A new report shows how floods, droughts and a lack of investment in good quality, reliable water supplies is dragging down the global economy. The report, published today and entitled ‘Securing Water, Sustaining Growth’, was written by an international task force co-chaired by Professor Jim Hall, Co-Director of the Oxford Martin Programme on Resource Stewardship, and Professor David Grey of the School of Geography, University of Oxford.
The task force was established by the Global Water Partnership (GWP) and the Organisation for Economic Co-operation and Development (OECD). The report and new scientific analysis examines not only water’s destructive force but also how it contributes to human health and prosperity. It was published at the start of the Seventh World Water Forum in South Korea, the international summit at which the world’s water challenges are addressed.
The report draws on research led by the University of Oxford and feeds into a policy statement released by GWP and OECD calling on governments to invest in strengthening the world’s institutional capacity to manage water security, with much improved information systems and better water infrastructure. It urges that special attention be paid to social risks, with a focus on vulnerable segments of society.
According to the report, South Asia has the largest concentration of water-related risks. East and Southeast Asia face rapidly increasing flood risk, although the United States has the greatest exposure to flood risk. Sub-Saharan Africa is the only region where the risks of inadequate water supply and sanitation are rising. North Africa has the greatest percentage of population at risk of water scarcity.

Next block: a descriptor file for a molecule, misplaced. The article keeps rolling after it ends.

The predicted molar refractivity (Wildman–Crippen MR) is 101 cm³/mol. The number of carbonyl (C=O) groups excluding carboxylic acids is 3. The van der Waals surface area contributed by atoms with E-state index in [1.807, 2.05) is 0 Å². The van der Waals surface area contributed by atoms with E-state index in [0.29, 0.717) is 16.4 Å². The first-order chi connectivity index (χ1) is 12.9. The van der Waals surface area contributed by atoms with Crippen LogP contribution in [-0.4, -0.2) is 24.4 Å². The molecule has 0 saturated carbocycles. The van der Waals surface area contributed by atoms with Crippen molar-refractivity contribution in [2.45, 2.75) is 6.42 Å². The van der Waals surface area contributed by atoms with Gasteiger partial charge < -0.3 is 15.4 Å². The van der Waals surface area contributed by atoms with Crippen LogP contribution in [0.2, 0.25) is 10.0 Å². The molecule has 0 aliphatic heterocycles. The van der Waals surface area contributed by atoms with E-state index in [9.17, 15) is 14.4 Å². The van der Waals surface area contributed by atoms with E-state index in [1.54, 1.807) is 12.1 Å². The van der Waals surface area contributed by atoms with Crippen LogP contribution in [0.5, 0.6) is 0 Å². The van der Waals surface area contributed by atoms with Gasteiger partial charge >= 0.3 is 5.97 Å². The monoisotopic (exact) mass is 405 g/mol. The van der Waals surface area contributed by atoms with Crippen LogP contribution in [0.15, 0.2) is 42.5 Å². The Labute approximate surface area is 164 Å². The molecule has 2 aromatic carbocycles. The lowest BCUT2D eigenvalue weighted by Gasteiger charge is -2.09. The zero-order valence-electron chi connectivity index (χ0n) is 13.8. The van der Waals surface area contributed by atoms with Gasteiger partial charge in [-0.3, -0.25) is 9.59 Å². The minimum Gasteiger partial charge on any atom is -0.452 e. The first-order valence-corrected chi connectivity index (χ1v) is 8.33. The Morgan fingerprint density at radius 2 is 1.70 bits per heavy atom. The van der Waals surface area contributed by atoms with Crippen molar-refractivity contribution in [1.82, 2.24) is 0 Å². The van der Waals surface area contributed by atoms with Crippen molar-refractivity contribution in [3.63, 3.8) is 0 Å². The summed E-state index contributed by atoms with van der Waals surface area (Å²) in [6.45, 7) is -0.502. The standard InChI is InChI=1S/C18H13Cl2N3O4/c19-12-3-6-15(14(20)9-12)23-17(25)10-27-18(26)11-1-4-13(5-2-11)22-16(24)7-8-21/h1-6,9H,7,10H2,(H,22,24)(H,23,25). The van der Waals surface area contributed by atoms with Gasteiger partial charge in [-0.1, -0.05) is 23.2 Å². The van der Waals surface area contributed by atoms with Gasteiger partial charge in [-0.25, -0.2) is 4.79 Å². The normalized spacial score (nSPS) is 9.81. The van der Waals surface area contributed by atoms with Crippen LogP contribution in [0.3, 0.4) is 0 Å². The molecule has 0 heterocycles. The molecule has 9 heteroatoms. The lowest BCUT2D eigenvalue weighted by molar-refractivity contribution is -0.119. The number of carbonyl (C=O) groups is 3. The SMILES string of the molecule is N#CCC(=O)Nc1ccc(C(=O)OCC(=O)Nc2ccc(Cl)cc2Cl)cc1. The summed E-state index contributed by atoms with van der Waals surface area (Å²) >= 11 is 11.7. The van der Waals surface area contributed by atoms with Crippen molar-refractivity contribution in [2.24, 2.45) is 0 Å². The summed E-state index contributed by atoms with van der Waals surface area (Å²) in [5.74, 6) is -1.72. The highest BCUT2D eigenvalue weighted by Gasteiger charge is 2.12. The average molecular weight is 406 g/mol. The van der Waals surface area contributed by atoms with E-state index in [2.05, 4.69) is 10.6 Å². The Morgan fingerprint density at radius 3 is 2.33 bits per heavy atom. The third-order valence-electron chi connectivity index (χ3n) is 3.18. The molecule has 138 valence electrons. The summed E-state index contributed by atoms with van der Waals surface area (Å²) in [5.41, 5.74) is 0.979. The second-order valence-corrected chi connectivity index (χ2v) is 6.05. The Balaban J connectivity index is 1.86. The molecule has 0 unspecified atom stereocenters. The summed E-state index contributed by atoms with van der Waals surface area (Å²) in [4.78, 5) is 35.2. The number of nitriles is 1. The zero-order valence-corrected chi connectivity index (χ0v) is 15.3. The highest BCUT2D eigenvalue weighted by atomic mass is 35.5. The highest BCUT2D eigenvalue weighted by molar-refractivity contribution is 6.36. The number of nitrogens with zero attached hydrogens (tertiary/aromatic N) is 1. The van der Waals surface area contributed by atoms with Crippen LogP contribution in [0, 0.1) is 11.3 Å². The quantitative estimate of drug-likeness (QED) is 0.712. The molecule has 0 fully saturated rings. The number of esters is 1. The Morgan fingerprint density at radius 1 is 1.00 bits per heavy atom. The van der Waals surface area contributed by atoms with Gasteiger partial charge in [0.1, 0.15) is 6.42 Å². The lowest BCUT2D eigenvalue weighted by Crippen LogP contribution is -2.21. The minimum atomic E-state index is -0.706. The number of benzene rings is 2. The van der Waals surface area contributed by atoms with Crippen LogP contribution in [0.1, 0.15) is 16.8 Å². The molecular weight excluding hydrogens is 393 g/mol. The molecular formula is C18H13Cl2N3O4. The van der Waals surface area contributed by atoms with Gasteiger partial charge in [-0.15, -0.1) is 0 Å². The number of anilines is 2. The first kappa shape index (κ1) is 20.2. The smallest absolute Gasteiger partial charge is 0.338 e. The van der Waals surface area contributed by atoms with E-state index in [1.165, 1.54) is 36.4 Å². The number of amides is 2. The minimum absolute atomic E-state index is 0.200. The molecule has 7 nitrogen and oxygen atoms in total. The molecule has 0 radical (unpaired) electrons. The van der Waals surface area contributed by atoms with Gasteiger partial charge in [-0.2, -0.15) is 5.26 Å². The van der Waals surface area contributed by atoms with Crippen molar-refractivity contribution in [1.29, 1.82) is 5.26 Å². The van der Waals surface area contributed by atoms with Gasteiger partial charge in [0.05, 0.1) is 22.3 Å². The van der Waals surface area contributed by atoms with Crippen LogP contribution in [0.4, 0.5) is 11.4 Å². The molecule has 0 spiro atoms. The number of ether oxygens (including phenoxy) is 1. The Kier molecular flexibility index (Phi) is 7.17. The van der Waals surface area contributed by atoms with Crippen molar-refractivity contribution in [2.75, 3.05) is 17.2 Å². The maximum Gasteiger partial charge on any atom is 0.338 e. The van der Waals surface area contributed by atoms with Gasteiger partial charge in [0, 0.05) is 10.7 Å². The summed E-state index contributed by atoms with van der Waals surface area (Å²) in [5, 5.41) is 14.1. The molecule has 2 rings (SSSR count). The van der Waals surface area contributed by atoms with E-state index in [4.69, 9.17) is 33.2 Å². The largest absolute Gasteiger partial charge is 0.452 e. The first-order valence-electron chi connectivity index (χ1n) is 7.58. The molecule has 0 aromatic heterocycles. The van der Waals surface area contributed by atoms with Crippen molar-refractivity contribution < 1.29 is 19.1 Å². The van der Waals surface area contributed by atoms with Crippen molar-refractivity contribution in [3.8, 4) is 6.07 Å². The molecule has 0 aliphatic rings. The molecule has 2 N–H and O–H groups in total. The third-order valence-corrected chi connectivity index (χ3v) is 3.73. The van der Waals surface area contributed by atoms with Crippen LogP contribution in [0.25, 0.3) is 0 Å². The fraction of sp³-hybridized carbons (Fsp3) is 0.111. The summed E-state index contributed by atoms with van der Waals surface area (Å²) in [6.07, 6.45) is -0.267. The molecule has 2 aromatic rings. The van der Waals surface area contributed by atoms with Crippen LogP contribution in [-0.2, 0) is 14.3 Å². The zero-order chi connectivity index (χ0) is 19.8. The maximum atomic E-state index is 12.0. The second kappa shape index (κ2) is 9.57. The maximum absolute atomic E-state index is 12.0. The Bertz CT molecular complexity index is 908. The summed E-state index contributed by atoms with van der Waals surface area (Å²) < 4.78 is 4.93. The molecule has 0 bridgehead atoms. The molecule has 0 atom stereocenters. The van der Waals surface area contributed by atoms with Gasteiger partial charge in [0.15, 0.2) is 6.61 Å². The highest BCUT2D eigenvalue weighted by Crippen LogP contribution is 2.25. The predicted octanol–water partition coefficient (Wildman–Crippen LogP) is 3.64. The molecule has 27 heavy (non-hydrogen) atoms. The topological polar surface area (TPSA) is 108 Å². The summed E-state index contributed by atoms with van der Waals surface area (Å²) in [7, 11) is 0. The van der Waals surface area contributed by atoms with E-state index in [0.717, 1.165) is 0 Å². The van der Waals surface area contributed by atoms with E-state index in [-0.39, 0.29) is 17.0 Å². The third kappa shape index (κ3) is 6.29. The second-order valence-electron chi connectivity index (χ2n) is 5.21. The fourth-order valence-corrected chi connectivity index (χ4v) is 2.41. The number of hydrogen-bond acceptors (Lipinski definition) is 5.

The international taskforce is comprised of leading academics, researchers and practitioners from around the world.
"Effective ways of achieving water security involve combinations of investments in information, institutions and infrastructure," says Professor Hall. "Not all investments have been beneficial or cost-effective. Investment must be designed to be robust to uncertainties and to support adaptive management as risks, opportunities, and social preferences change. All of this will require refined analytic tools, innovation, and continuous monitoring, assessment, and adaptation."
Report co-author David Grey said: "Our analysis shows that the countries that depend on agriculture for their economies are often the worst affected by floods or water scarcity. Some countries will need to think about how they can diversify from an agriculturally focussed economy to one less dependent on water. They will also focus on how better use can be made of the limited water supplies available to them."